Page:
WordPress (Michael Cruickshank)

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What is it?

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WordPress is an online tool that allows you to publish your thoughts and ideas, share any form of online media, and re-post things you like from other users in the form of an online blog. No code knowledge or internet mastery required – just basic computer skills. It provides a seemingly endless array of templates, many of which are customizable (and you can always pay a little extra for the really fancy ones),  for you to use on your site, so set up is easy. You can be up and posting on your new blog in less than a half hour. For those who are a little more adventurous and savvy on the internet can build their own templates from the ground up. You can use WordPress to ‘follow’ other bloggers, and you will be notified about updates on all your favourite pages. A highly dynamic and customizable tools that allows two way conversations between the site owner (you) and your audience (your followers).

WordPress can be used in library settings in many capacities, providing a free space to create a website where interactive sharing and feedback is important, such as writing groups, or book clubs. Many blogs about libraries and library innovations are posted on WordPress, among millions of other topics. Blogs are an excellent source of cutting edge information and keeping current with new developments, as well as a place for subjective observations and insights.

Signing up for WordPress

How do I get it?

Set up is fairly simple with 7 steps that will take you from nothing, to having your first post on your new blog.

1.  Go to the WordPress homepage, and select the “Get Started” button.

2.  Fill out the form provided, using a current and active e-mail address, create a username and password, and finally creating a blog URL address. All of these things can be changed and customized later on if you decided you don’t like it, so don’t worry about it too much.

Confirmation Email

3. WordPress will now send you an e-mail to the address your provided, to ensure security that you are who you say you are. Just check your e-mail and click on the link they provided you with to activate your account.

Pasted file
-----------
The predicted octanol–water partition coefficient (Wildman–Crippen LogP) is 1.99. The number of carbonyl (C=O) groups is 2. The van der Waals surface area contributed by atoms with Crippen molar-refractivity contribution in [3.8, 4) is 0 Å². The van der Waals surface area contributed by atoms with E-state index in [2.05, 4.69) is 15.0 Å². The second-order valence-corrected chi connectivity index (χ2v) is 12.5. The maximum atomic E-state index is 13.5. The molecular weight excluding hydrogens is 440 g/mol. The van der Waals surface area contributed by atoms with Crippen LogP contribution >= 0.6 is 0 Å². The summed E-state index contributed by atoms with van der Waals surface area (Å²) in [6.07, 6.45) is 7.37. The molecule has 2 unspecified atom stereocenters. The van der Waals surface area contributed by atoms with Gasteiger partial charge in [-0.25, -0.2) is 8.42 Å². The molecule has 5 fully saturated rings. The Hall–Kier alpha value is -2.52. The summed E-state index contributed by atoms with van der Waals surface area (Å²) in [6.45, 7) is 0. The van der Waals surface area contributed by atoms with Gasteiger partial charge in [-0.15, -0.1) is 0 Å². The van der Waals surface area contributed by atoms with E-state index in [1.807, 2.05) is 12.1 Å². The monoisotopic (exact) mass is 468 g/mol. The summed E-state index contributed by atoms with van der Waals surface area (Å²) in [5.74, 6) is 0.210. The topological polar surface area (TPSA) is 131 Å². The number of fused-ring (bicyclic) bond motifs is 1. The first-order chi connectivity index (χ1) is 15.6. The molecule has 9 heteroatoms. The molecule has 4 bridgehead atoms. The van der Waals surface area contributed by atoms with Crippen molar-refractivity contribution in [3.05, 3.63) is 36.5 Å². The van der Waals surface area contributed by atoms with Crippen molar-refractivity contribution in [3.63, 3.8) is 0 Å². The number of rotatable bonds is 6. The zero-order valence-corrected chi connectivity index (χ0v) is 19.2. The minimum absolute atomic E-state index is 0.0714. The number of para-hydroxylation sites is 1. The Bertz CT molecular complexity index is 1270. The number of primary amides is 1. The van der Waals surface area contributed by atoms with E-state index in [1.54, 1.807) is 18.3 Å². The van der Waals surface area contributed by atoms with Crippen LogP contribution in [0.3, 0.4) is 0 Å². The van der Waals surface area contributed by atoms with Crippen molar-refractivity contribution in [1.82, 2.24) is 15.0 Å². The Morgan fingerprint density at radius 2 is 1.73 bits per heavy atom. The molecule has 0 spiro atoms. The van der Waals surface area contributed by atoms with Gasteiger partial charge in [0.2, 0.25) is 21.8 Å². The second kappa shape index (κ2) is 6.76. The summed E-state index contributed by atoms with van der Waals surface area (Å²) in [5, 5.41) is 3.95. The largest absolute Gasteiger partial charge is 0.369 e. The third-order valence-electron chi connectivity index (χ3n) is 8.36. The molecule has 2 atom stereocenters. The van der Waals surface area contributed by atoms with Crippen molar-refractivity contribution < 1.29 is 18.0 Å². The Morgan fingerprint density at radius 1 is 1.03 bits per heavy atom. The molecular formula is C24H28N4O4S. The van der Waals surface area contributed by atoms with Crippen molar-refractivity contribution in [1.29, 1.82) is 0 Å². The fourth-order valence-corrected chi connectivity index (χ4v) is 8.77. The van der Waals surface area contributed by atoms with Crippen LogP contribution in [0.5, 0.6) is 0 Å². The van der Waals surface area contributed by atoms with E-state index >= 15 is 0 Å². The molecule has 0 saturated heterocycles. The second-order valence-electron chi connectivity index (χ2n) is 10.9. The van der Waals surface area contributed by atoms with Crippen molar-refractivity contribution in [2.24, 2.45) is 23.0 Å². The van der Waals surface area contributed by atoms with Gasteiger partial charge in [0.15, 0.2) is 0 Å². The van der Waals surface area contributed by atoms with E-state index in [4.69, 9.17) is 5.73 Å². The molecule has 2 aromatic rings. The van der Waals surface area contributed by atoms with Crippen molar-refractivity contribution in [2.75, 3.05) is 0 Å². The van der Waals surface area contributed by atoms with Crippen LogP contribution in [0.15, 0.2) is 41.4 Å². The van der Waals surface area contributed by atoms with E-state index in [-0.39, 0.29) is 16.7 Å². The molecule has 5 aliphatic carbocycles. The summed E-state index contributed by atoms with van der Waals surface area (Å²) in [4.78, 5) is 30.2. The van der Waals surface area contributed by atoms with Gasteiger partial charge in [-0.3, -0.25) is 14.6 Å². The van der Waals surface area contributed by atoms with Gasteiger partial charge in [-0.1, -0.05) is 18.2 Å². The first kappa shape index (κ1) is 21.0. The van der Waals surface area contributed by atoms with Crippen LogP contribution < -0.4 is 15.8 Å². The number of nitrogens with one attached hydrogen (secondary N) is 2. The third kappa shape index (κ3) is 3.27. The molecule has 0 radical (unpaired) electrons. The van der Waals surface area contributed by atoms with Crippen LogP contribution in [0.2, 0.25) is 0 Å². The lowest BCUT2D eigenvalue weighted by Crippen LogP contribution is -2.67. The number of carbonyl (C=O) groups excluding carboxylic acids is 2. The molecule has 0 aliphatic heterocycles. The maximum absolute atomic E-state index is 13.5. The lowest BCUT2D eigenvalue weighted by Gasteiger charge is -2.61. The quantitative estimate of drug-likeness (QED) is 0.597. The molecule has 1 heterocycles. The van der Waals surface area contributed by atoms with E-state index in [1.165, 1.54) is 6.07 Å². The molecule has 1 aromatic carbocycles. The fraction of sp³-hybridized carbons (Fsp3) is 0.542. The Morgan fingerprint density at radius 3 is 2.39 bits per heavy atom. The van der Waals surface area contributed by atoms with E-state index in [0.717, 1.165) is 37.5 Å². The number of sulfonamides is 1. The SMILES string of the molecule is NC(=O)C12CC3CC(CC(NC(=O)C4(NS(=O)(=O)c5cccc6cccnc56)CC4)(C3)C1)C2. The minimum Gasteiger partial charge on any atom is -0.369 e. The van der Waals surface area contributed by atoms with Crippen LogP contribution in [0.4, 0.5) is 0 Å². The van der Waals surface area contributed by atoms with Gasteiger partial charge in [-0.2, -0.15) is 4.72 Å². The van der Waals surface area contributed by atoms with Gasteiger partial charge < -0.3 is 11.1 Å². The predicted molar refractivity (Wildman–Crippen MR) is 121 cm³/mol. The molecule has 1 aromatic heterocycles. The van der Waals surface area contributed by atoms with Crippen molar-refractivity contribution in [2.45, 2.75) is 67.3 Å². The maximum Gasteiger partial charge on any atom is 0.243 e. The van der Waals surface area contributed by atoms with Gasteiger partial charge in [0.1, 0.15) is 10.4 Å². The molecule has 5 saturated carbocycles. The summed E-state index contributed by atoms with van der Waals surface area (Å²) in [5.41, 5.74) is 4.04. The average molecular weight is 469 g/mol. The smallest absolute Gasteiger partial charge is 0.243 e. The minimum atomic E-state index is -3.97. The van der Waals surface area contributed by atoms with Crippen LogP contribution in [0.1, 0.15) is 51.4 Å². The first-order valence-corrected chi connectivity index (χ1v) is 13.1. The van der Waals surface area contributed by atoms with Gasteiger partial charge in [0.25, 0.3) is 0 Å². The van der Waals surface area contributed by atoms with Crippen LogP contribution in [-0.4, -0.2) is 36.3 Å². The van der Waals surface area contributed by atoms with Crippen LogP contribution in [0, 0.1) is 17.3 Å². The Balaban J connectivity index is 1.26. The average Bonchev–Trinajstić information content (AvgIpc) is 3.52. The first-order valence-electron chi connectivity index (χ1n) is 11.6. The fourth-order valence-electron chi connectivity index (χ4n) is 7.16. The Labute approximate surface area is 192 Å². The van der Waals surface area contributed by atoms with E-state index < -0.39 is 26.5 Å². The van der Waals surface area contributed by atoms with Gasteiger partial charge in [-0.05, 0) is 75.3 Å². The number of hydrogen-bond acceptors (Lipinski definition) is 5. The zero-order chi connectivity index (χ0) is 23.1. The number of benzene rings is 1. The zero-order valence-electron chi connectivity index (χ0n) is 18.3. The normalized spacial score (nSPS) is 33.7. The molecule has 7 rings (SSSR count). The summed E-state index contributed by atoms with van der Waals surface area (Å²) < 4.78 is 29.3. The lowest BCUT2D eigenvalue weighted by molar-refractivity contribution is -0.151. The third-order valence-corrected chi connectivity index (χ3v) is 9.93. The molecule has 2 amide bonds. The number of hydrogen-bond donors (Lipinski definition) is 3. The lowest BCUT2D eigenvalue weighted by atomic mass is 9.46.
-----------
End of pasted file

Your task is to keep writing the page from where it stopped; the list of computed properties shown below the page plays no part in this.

4. Set up your blogSetting Up Your Blog

You will be directed to a WordPress page where you can now start to set up your actual blog, just give a title for your new blog, a Tagline or quick description of the blog, and finally, your language of preference. Again, you will be able to change these later, so don’t get too hung up on naming your blog.

5. Choose a theme

Choosing an image

WordPress will now offer you a large array of different theme packages that will determine the over all look and feel of your new blog. Pick anything that strikes you, or that relates to the topic you are going to focus your blog on. While there are some high-end theme packages available for a price, there are plenty of free options available that are beautiful and highly customizable. You can select a theme and explore it, see what its options are, and get a sense of the look and feel of each one. Remember – you can change this later, so don’t fret over it. Enjoy the process of creating!

6.  Next, WordPress will give you the option to invite people from your existing social networking sites, (i.e. Facebook and Twitter)  to come check out your blog. This is a very easy process and a great way to let people know you are creating a new blog they might be interested in.

Your First Post

7.  Your are ready for your first post, and WordPress will guide you right to the page to do just that. You can add text, pictures, videos, links and much more. If you want to keep working on your post before publishing it, just save it to your Drafts and it will be waiting for you next time you log in. If you are happy with your debut post – click publish. Congratulations. You are a blogger.

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 Continue to Part 2

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